There’s many benefits to working with us as a Physiotherapist, here’s just a few:
- Work for a trust that stands by its values : Kindness, Courage and Respect
- Work for a trust that encourages you to develop and further your career
- Work in a friendly, supportive environment
- Live in an area that balances excellent amenities and natural beauty with low cost of living
- Live in close proximity to some fantastic northern cities and great transport links to the rest of the UK and Europe
- With fantastic days out and outstanding schools there’s something for all the family.
For more information on working for us as a Physiotherapist please contact email@example.com
If you are considering a career as a Physiotherapists we’ve put together the following information that we hope will help you on your journey.
Physiotherapist Career Information
Help and treat people with physical problems caused by illness, injury, disability or ageing. They see human movement as central to the health and wellbeing of individuals so they aim to identify and maximise movement. As well as treating people, they promote good health and advise people on how to avoid injury.
Physiotherapists treat many types of conditions, such as:
- neurological (stroke, multiple sclerosis, Parkinson’s)
- neuromusculoskeletal (back pain, whiplash associated disorder, sports injuries, arthritis)
- cardiovascular (chronic heart disease, rehabilitation after heart attack)
- respiratory (asthma, chronic obstructive pulmonary disease, cystic fibrosis)
Once they have diagnosed the client’s problem, you’ll then work with the patient to decide how to treat it. This could include:
- manual therapy (such as joint mobilisation or chest percussion)
- therapeutic exercise
- electrotherapy (such as ultrasound, heat or cold).
In the NHS, they may work in hospitals where they’re needed in nearly every department. In intensive care, for example, they’re needed for round-the-clock chest physiotherapy to keep unconscious patients breathing.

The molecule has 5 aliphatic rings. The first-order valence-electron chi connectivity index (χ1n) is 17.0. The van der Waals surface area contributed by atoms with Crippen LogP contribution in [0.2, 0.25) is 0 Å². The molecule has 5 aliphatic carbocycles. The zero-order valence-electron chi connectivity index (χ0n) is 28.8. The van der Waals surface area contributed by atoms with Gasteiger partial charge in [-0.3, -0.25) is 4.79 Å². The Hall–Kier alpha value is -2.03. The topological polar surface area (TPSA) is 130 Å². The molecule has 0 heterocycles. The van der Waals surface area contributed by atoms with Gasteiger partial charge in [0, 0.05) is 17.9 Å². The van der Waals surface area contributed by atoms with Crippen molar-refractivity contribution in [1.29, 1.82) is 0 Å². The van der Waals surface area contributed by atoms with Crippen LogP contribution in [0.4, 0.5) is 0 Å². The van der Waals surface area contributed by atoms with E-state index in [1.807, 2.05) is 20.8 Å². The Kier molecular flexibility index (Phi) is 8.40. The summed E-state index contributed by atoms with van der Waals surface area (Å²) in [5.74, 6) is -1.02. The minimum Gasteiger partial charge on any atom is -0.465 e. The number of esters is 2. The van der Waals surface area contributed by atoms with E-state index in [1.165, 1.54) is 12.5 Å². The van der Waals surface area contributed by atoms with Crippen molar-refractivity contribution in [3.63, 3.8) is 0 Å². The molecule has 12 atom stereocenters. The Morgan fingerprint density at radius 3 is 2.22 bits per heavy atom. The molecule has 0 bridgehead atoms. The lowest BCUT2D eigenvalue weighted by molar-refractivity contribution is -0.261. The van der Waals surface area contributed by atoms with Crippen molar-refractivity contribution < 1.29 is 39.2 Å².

You may also work in:
- outpatients’ departments
- women’s health
- elderly care
- stroke services
- mental health and learning disability services
- occupational health
More physiotherapy is also being delivered in the local community so they can be based in health centres and treat patients in their own homes, nursing homes, day centres or schools.
Physios may work alone or in a team alongside health and/or social care professionals. Depending on where you work, this could include occupational therapists, GPs, health visitors, district nurses and social workers. You may supervise the work of support workers such as physiotherapy assistants.
Physiotherapy Assistants support the role of Physiotherapists, more junior assistants are required to undertake tasks delegated by the Physiotherapists with more senior roles able assess treat and discharge individuals who have been triaged or assessed previously by qualified staff. Support staff are essential to the service and vital to the delivery of a high quality service.
How much will I earn?
Physiotherapists generally start on a Band 5 position and work roughly 37.5 hours a week.
Routes to becoming a Physiotherapist
To be called a Physiotherapist and work in the NHS you need a degree in Physiotherapy at either Level 6 or Level 7 and be registered with the Health and Care Professions Council.
Physiotherapy Assistants are roles that require a good basic education standard with progression supported via in house training and development potentially up to Level 5. The development of Physiotherapy Apprenticeships now provided a potential route from assistant into Physiotherapy training.
Once established a physiotherapist you may be able to specialise in a particular clinical area, move into a teaching and research posts or take up Advanced Clinical Practice roles. Alternatively, a management pathway may be a possibility either within a physiotherapy department or as a more general manager.
Further Information available from
Chartered Society of Physiotherapy https://www.csp.org.uk/careers-jobs/career-physiotherapy